Armed With a Camera

Protecting protesters' rights.

"It is already far too late to prevent the invasion of cameras and databases," David Brin wrote in his prescient 1998 book The Transparent Society. The only question left to ask, he argued, was this: "Will common folk have, and exercise, a sovereign power to watch the watchers?" In the aftermath of the protests and arrests at last summer's Republican National Convention, swarms of amateur documentarists armed with video cameras set out to prove they would.

Prior to the protests, a group called I-Witness Video, working in tandem with the National Lawyers Guild, trained about 200 volunteers in producing court-worthy records of mass arrests. For example, explains Eileen Clancy, a founding member of I-Witness, if the internal clocks on digital cameras are set correctly, it becomes much easier to later collate images from multiple cameras to provide a synoptic view of an event. By teaming with the lawyers, says Clancy, "we were able to bring together the information about individuals, the locations, the witnesses, the legal status of the cases. All that together gives you a really powerful sense of these events, a capability you wouldn't have otherwise."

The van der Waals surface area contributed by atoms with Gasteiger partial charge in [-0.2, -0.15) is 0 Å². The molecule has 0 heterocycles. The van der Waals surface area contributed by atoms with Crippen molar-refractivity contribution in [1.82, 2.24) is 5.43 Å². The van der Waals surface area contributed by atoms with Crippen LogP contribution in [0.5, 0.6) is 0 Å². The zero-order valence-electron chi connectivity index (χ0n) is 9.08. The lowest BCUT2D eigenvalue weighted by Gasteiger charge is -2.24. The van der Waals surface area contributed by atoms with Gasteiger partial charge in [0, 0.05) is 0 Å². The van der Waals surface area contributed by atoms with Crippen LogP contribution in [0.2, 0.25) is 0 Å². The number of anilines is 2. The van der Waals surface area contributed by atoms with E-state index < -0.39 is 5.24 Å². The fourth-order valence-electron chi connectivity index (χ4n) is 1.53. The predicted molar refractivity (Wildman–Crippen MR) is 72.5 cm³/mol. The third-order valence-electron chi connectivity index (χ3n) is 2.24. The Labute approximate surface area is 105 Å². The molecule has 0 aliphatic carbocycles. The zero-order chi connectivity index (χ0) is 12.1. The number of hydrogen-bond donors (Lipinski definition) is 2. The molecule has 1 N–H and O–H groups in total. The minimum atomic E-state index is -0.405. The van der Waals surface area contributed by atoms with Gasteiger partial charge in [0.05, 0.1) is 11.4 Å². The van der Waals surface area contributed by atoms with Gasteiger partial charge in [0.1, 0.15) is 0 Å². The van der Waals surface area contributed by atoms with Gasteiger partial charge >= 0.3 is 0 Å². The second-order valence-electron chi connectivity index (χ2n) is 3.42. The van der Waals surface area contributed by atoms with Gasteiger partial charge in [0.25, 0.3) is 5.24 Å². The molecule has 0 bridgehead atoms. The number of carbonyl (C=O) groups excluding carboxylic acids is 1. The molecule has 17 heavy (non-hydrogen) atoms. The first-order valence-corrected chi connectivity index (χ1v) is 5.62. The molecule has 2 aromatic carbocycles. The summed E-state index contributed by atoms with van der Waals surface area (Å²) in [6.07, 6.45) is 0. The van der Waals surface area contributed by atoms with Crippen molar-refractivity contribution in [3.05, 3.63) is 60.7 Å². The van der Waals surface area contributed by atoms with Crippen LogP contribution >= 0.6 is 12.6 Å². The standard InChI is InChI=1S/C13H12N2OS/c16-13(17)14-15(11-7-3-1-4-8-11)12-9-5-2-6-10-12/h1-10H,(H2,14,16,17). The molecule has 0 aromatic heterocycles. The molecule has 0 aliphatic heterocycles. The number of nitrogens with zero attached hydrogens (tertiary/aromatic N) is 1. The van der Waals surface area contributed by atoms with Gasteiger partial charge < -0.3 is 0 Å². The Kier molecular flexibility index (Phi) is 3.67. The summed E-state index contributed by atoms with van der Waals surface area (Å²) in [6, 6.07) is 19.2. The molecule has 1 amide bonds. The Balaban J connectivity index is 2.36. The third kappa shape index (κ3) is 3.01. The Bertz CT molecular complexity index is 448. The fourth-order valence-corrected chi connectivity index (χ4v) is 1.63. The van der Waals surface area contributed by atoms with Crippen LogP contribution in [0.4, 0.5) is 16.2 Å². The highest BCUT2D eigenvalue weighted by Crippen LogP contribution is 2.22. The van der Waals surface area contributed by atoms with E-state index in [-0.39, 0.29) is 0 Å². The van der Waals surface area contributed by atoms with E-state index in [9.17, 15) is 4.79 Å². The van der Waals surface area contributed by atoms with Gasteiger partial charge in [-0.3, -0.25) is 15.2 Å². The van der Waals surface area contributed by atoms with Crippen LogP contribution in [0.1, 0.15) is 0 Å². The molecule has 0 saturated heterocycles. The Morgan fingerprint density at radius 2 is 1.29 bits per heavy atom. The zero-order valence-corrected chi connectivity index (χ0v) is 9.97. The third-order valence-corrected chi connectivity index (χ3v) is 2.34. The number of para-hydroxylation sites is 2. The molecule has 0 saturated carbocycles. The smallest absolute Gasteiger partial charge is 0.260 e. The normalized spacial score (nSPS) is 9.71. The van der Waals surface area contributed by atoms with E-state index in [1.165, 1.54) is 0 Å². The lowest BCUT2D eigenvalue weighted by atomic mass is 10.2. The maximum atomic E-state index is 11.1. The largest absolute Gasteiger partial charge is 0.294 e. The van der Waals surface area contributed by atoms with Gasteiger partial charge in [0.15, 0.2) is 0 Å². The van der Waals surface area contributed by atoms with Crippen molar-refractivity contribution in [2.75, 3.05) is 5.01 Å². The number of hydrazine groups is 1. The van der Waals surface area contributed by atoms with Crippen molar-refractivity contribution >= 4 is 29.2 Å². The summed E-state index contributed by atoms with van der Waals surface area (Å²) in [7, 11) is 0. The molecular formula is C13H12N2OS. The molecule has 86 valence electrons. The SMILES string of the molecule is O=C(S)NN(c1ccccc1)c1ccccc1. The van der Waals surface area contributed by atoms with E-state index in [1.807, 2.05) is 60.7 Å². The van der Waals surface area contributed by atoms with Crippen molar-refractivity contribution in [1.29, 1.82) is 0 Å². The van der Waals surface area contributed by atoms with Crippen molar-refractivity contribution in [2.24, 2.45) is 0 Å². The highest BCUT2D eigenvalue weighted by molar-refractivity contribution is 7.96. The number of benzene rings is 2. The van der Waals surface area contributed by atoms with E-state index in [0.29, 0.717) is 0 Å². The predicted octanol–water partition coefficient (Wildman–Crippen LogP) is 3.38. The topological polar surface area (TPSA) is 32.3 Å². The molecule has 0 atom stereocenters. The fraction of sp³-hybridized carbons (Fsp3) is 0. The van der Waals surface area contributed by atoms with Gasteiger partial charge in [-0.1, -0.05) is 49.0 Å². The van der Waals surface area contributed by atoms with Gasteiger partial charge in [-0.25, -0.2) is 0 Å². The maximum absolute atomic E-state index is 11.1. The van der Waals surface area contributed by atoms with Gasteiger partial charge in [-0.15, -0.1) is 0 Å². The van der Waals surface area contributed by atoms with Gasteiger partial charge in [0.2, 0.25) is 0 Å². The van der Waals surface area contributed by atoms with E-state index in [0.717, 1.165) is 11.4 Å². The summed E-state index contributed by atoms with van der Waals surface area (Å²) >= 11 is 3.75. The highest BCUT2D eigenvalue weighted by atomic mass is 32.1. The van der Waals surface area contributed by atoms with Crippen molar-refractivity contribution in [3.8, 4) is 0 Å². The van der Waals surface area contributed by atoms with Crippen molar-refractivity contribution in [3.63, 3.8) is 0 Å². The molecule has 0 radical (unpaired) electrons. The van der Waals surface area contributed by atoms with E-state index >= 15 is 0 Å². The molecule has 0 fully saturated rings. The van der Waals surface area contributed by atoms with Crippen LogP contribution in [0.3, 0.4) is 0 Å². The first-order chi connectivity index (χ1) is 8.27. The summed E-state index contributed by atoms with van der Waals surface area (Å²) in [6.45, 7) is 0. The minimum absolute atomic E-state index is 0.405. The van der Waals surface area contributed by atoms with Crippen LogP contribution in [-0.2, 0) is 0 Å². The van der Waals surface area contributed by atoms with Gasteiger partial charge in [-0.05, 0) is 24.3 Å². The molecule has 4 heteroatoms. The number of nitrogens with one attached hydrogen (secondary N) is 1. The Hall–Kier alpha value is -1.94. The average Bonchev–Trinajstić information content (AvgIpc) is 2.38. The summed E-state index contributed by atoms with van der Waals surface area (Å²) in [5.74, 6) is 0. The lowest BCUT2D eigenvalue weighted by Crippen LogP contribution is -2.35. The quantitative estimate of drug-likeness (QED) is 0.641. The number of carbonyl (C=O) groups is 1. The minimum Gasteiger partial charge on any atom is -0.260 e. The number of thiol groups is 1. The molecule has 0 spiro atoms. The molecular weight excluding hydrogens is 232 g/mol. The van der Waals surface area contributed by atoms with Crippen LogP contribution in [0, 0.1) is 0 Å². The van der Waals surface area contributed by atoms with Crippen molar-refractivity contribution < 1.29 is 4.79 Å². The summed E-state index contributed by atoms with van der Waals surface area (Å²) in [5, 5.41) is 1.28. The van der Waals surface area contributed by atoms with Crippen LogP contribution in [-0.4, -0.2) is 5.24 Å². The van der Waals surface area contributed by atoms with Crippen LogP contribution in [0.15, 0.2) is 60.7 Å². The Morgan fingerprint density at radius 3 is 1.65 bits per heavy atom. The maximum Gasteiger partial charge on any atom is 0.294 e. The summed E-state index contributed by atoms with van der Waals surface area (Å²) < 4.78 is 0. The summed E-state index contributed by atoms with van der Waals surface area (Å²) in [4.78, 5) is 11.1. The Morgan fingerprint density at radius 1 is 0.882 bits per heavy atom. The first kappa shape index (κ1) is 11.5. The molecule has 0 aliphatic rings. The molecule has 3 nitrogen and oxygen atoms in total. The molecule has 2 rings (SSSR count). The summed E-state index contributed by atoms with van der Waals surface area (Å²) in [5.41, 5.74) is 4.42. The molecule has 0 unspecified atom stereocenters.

According to The New York Times, some 400 people arrested during the convention won acquittal or had charges dropped thanks to on exculpatory evidence provided by video recordings.

Among those cleared was Alexander Dunlop. "I was trying to go to my favorite sushi place," Dunlop told the radio program Democracy Now! "And when I turned onto Second Avenue, the street was a mob scene." When he approached a police officer to ask what was going on and how he could leave, he says, he was cuffed, herded onto a police bus, and charged with disorderly conduct, resisting arrest, and parading without a permit. The charges were dropped only after a recording emerged showing that he had been doing none of those things--footage that appeared to have been mysteriously excised from a police tape of the event.

As recording devices such as cell phone cameras become cheaper, smaller, and more ubiquitous, Brin's vision of swarms of Little Brothers keeping an eye on police seems accurate. The ever-present telescreen could, ironically, become an emblem of citizen empowerment.�

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